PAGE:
Gale and Stalwart’s martial training had not gone any better for me than the basic exercises. I was no prodigy in the art of martial combat, and it was evident when they showed me a number of martial moves to defend myself with. I cannot remember how many times they sought to correct my fighting stance alone—criticizing me, showing me how I should stand, and moving my body this way and that. More times than not, I could not tell the difference from how I was standing and how they wished for me to stand. That may have contributed to their growing irritation with me. Maybe.

I was really not sure which group of exercises I despised more. They were both tiring, painful, and decidedly hot and sweaty to do. Aches and pains throbbed throughout my body during the day and had even woken me up with a cramp in one of my legs one night.

I was not sure if I should have been thankful that my efforts were so pathetic that Gale and Stalwart did not even wish to have a proper spar with me like they repeatedly expressed interest in doing. I decided there was little I liked about what I was doing.

It was almost a relief when we finally arrived in Appleton. Over the past few days of flying, the gentle hills that covered much of Equestria gave way to the shallow mountains of the Appleachians. Trees seemed to cover the entire extent of the mountain range. It reminded me of that foreboding forest, Everfree, that sat so close to the capital. Hopefully, this region was not as dangerous as that monster-infested den. Nearly every forest in Equestria had some variety of dangerous creature more than capable of using some hapless pony as food, but some were worse than others.

Being up in the sky allowed me to get a good view of our destination: Appleton itself was nestled down in a valley amongst the vast forest and had a large stream running through it. Farms stretched out along the valley until they seemed to be swallowed by the forest. The simple buildings of the town were made of either brick or wood. Compared to the grace and grandeur of Canterlot, most of the homes of these earth ponies struck me as little more than hovels. As far as such things go, the town struck me as notable for how unnoteworthy it was. It seemed more or less exactly like every other Appleachian town we had thus far flown over.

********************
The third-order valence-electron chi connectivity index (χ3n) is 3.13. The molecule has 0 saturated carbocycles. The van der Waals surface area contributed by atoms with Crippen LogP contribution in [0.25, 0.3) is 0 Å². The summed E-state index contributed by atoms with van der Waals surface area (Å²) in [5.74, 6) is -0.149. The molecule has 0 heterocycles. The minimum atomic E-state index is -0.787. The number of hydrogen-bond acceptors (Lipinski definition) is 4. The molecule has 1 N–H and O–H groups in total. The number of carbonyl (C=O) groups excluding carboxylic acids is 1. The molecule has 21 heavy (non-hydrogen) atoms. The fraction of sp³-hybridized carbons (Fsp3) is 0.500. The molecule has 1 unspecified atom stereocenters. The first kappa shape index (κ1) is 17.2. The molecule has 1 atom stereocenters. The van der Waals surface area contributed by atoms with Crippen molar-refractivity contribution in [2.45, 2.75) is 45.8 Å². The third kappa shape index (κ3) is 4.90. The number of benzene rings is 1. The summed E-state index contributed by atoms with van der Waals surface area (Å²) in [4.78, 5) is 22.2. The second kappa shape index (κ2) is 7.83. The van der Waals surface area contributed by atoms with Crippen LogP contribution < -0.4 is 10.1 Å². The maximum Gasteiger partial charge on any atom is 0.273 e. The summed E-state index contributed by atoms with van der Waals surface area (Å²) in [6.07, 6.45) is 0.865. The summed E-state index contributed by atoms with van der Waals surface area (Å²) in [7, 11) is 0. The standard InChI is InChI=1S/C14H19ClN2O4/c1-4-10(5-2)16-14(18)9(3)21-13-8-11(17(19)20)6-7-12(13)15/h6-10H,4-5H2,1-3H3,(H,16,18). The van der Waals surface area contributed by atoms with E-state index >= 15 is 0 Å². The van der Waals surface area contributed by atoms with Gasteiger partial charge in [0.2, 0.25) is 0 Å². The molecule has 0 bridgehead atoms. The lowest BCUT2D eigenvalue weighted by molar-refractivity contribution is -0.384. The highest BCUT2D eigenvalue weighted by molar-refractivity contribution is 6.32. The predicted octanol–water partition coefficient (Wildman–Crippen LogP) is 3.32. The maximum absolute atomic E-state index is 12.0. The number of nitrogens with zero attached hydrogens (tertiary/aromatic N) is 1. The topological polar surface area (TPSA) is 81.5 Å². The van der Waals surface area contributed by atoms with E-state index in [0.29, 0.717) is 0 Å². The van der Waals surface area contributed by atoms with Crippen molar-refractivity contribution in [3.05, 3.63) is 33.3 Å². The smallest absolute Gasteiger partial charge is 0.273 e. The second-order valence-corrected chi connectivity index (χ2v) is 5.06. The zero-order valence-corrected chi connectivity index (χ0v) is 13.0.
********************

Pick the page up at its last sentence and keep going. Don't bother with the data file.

We descended and landed upon the main street of the town. Several ponies watched us as we slowly came to a stop by the shoulder. Gale and Stalwart promptly untied themselves from the chariot while I stared down disapprovingly at the road from the back of the chariot.

Gale gave me a curious look. “Something the matter, Midnight?”

I continued staring and considered my options. “The street. ‘Tis nothing but dirt.”

Gale’s look became one of disapproval. “Aye, a keen observation. Thy point?”

I cocked an eyebrow at Gale, not understanding why she could not ascertain the obvious. “‘Tis dirty. Where will I step and not sully my hooves?”

I had to wonder what type of uncivilized place I had descended upon that could not properly pave its roads. Did the earth ponies enjoy becoming dirty the minute they stepped out of their homes?

Stalwart stepped around the other side of the chariot and gave me a glower. “‘Tis only dirt. You will survive.” He waved to some of the earth ponies staring at us as they passed by. I could not help but note that each seemed to have a fine coat of dirt and grime upon them. “They walk these streets every day.”

“But what if it were to rain? The streets would become awash with mud, and then I would become profoundly dirty.” I looked up at the sky and did not appreciate its broiling gray clouds.

Gale applied her hoof to her face. “Midnight, I swear by my honored ancestors that if this is what slows down our mission...”

Stalwart scraped his hoof along the dirt of the road. “This is foolishness.” Before I could protest or step away, he wiped his dirty hoof along my chest. “There, now you are dirty. You have neither died of disease nor melted. Remove yourself from the cart and let us proceed.”

I looked down at the specks of dirt that now covered my coat, almost in a state of shock at such uncouth behavior towards my person. I considered being obstinate and sitting upon the chariot until some better option was discovered, but I reminded myself that I was in Appleton for a reason. My mission, as assigned by both the Lady Protector Shadow and my mother, was to discover who or what was causing the disappearances in this village. Otherwise the feud between the Apples and the Carrots could reignite. It seemed that soil was simply going to be something I was going to have to tolerate for the greater good.

I tentatively stepped off the chariot and onto the dirty street. I grimaced at the grainy feel of dirt beneath my hooves, but tried to push the thought aside.

“Now that we have confirmed that thou wilt not be swallowed by the ground, mayhaps we will decide how best to proceed on our mission.” Gale nudged me on the shoulder. “So what is thy plan, oh great magus of Equestria?”